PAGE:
Faith on Earth - Fall 2002 Ivy Leaf Magazine

Ivy Leaf - Fall 2002

Faith on Earth

By Dinty W. Moore


It is ironic, perhaps, that Flight 93 went down in Shanksville, a south central Pennsylvania town of 245 people. If you had to pick a spot that seemed to have nothing in common with the sites of the other 9/11 crashes, New York and Washington, you might pick this town exactly, a place distant from such urban centers not only in miles but also in character and tone. Shanksville is not just off the main highway, it is off the secondary highways as well, nestled in a pocket of rural Somerset County few people ever happen to visit. You would not stumble upon Shanksville unless you were specifically headed there. I am not a native of this area, but rather a transplant, an urbanite. But after 12 years living in these hills, there are a few things I have noticed and come to understand, at least to understand the way a careful observer might. Chief among my understandings is that faith is not a concept here, not an abstract notion. Faith is an action verb. One reason for this is the farms, the crops, the annual watch for rain. Here, the hand of God is always apparent, at the surface of things. And God's hand is often stunning: even in the midst of a midsummer drought, one cannot help but be struck by the incredible greenness of the Shanksville area, the rolling hills, the lush trees, the glacier-shaped Appalachian vistas.

It is not just a cliché to say that people in central Pennsylvania are closer to the earth. They are. Compared to the cities and suburbs I previously knew, homes here are closer to the earth, jobs are closer to the earth, recreation is usually tied to the earth, and survival often depends directly on earth and weather. Here, everyone hunts, and if you are not a farmer or descended from farmers, chances are you work the mines or are descended from miners.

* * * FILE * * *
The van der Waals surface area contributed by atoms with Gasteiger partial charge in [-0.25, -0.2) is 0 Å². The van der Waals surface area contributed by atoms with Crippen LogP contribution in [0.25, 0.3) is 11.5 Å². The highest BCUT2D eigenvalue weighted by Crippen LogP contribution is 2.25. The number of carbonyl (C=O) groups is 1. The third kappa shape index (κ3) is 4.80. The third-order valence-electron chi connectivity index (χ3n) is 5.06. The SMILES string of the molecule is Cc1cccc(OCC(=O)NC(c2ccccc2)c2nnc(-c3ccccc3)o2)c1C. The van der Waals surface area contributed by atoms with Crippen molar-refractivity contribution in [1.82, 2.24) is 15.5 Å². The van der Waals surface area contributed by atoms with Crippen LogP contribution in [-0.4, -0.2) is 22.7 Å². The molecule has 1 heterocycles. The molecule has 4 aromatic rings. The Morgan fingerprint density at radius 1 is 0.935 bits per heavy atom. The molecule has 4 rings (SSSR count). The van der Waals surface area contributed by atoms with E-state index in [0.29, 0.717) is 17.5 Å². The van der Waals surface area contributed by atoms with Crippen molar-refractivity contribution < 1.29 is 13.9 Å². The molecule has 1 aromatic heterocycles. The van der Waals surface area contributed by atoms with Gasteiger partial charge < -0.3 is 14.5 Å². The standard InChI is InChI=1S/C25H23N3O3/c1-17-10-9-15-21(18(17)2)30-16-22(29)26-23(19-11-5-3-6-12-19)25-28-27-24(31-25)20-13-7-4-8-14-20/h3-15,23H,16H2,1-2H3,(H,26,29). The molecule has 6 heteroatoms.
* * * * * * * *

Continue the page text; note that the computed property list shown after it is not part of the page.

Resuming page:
Yet, Shanksville is no stranger to tragedy. Founded in 1798 by Christian Shank, a German immigrant with religion in his very name, the small settlement needed faith to outlast a devastating diphtheria epidemic; an 1859 "big frost" that destroyed fruits, vegetables, and grain and left many with nothing to eat; an 1899 fire that nearly destroyed the town; and a violent 1917 cyclone. Moreover, Shanksville is just 24 miles southeast of Johnstown, the flood city. Coal mining disasters — both recent and distant — are part of the fabric of this area as well.

Flight 93 came down in a reclaimed strip mine. Some 11 months later, the memorial site still looks like something that was thrown up by two carpenters the day after the tragedy. It probably WAS thrown up in a hurry, by volunteers, just as so many front yards here display crude wooden crosses, Virgin Mary statues, spontaneous shrines. At the current memorial, a section of cyclone fence is draped with crucifixes, rosaries, holy cards, and hundreds of handwritten placards: "God Bless America," "God Bless Flight 93," "God Bless Our Heroes," "God Bless Us All."

Plans are under way for a more permanent memorial, though no design has been set. My experience with urban memorials is that they are polished, slick, sophisticated — think of the Vietnam Veterans Memorial Wall in Washington. It would be a shame if such a memorial were imposed here, in Shanksville. It simply wouldn't fit.

I am no designer, so all I can say is that I hope the final plans reflect the place as well as the tragedy. I hope those aboard Flight 93 are well remembered, and I hope too that the hundreds of spontaneous, handwritten, hand-painted, hand-carved items left here in the past 11 months remain in place. I hope the final plan is not too slick, sophisticated, polished.

This is a rural area, after all. People build things themselves here. Out of trees.


Dinty W. Moore, a professor of English at Penn State Altoona, is the author of The Accidental Buddhist.